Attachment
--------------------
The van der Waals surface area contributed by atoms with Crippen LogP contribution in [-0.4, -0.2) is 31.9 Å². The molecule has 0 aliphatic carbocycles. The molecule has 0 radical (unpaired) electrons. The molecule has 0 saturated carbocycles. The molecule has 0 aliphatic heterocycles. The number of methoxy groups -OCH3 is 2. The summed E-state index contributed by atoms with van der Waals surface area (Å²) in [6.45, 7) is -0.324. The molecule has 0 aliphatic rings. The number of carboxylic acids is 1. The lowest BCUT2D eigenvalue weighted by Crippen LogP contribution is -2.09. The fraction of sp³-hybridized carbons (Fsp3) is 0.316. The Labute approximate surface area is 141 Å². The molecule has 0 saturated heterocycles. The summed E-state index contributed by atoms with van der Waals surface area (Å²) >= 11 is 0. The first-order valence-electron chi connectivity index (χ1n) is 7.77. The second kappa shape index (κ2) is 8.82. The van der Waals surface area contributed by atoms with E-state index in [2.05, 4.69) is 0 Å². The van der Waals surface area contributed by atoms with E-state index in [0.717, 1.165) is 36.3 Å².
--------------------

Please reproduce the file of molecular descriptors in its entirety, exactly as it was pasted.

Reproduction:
The van der Waals surface area contributed by atoms with Crippen LogP contribution in [-0.4, -0.2) is 31.9 Å². The molecule has 0 aliphatic carbocycles. The molecule has 0 radical (unpaired) electrons. The molecule has 0 saturated carbocycles. The molecule has 0 aliphatic heterocycles. The number of methoxy groups -OCH3 is 2. The summed E-state index contributed by atoms with van der Waals surface area (Å²) in [6.45, 7) is -0.324. The molecule has 0 aliphatic rings. The number of carboxylic acids is 1. The lowest BCUT2D eigenvalue weighted by Crippen LogP contribution is -2.09. The fraction of sp³-hybridized carbons (Fsp3) is 0.316. The Labute approximate surface area is 141 Å². The molecule has 0 saturated heterocycles. The summed E-state index contributed by atoms with van der Waals surface area (Å²) >= 11 is 0. The first-order valence-electron chi connectivity index (χ1n) is 7.77. The second kappa shape index (κ2) is 8.82. The van der Waals surface area contributed by atoms with E-state index in [2.05, 4.69) is 0 Å². The van der Waals surface area contributed by atoms with E-state index in [0.717, 1.165) is 36.3 Å².